I’ll be the first to admit that I am often unsure of where I am going in my spiritual journey. A lot of the time, I feel like I’m wandering around in darkness, hands outstretched, feeling for something tangible. Sometimes standing in a lonely room, blindfolded, just waiting for a nudge. Sometimes hearing a voice from somewhere beyond and running toward it, stumbling, bruising myself on random shadow-covered objects but embracing the obstacles that guide me to Him.
I know everyone has those times. But geez, I feel like it’s happening to me all the time! Am I normal? As soon as I’ve recovered my equilibrium, God reveals something else that sends me off into a crazy tailspin. Part of this is that I question. A lot.
And doubt. A lot.
But I’ve also learned to trust. A lot.
And, paradoxically, to trust in the midst of doubt and uncertainty.
I used to hate this about myself. I wondered why I was always going through these crazy cycles. I get tired sometimes. I just want to rest. I feel like my lungs never completely fill up before the next wave of uncomfortable revelation breaks over my head. And I used to panic and hold my breath, hoping I could pretend I wasn’t being swept out to sea. But when I was submerged in the unknown long enough that I gave up and took a breath, expecting to drown, I found that the enormity of God fills my lungs and sustains me. It’s okay to breathe in the realm of spiritual uncertainty.
Journal excerpt from June 2013:
I want so badly to surrender everything to Christ and to stay in that place of passionate abandonment. My heart cannot cry loud enough for a life that pours out everything. But I’ve been so confused that I’ve become apathetic, unable to find the joy of complete certainty in my Savior. My Bible has been closed and put away, my prayers infrequent and empty. I think I’ve been afraid of what He’ll show me. But today I cracked open the door for Him to speak to me, and in rushed His demanding love like a tidal wave, like a battering ram. He’s calling me again — up and out. It’s time to go; I can’t stay here anymore. I don’t know where I’m going, but it’s time to start following again in faith. Spirit, lead me where my trust is without borders. I want to come to You on the water, the things of the world blocked out by the blinders of my love for You.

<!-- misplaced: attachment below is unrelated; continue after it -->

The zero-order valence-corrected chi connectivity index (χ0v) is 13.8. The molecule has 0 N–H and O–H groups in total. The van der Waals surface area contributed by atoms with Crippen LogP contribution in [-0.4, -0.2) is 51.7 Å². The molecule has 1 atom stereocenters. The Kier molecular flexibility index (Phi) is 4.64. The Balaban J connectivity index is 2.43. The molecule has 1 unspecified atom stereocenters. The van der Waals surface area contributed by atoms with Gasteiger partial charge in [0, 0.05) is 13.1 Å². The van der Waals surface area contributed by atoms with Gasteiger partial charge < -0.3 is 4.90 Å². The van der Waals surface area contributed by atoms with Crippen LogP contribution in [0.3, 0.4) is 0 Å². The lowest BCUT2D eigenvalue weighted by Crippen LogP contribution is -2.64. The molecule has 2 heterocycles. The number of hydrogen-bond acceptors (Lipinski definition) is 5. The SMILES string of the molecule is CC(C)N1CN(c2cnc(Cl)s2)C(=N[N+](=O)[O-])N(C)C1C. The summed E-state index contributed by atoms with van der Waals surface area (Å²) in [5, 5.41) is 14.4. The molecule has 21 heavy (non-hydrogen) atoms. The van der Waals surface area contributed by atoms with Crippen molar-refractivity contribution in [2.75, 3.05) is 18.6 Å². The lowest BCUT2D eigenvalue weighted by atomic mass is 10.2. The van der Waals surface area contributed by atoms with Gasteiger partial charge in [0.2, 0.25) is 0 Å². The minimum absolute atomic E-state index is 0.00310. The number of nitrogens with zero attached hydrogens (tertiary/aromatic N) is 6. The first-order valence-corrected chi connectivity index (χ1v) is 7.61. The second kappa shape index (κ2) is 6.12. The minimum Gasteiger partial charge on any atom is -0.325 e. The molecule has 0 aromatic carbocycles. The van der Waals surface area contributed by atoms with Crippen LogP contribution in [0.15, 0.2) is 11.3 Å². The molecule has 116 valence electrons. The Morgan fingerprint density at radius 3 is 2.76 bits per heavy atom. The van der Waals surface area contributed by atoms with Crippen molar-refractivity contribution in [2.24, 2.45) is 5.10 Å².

My professor Dr. Lavender is an incredible man. In addition to the fact that he was born and raised in Italy, built a model space shuttle in his basement, once ran 100 miles in a day, and has the beautiful gift of sarcasm, he is the biggest spiritual role model in my life. For one thing, I feel like he can handle my crazy thoughts — and for another, God uses his calm and gentle reminders of the Story to bring me back down to earth, to ground me, more than anything else. Last week I was in his office talking about some of my latest inconvenient questions. In the course of the conversation, he made this statement: “Most Christians tend to be satisfied with what they’ve always known.”
And in five words I blurted out my entire life story: “I have never been satisfied.”
He smiled a little. “I don’t think you ever will be.”
I pondered this somewhat horrifying, somewhat exciting, thought for a moment, and he continued: “This prophetic calling you have from God — this restlessness, this searching — will be something that He uses to draw people into the bigger story, into His Kingdom on earth.”
If this is a prophetic calling — being yanked out of your comfy chair and then being called to yank others up as well — no wonder the prophets were pretty miserable. Yet there is a sort of untamed beauty in it too. And maybe that’s why, over the past couple of years, I’ve developed such a love for Old Testament prophets such as Hosea and Habakkuk. Prophets can be perceived as obnoxious and rude, but they only speak from their own brokenness. Hosea was doomed to constantly pursue the love of an unfaithful whore — probably not his idea of a super cool calling. Habakkuk asked for deliverance and God was like, “Tell everybody that a foreign nation is going to come destroy you.” He had his own struggle to cope with this unwanted reality, but in the end, he was still able to say, “Though there are no sheep in the pens and no cattle in the stalls, yet I will rejoice in the Lord, I will be joyful in God my Savior” (Habakkuk 3:17-18). He and Hosea learned to breathe underwater, learned to rest in the tension of doubt and spiritual longing.
And while I can only hope to attain a sliver of the incredible faith that they had, I too am a spiritual nomad, a theological wanderer. I am always on the move, unable to stay in one place too long. But I’ve learned that the in-between times are not true crises. They’re only part of the journey.
The first few times I was uprooted, it was disconcerting and painful. There was a lot of kicking and screaming involved. “I don’t like this! I don’t have time for this! I don’t want to want what You want! I want You to be who I always thought You were!” But I feel as though I am beginning to find my rhythm in the lack thereof, and learning to embrace the wilderness with a sigh of, “Hello wilderness, old friend, what devastating and beautiful truth will you teach me this season?” Faith wouldn’t be faith if it wasn’t a stretch, if it didn’t routinely push us out of our comfort zone, if it didn’t call us to that which we cannot see or understand.
So, resigned, my prayer has lately become something along these lines:
God, reveal to me as much of Yourself as I can handle in my present weakness…and increase my capacity for more.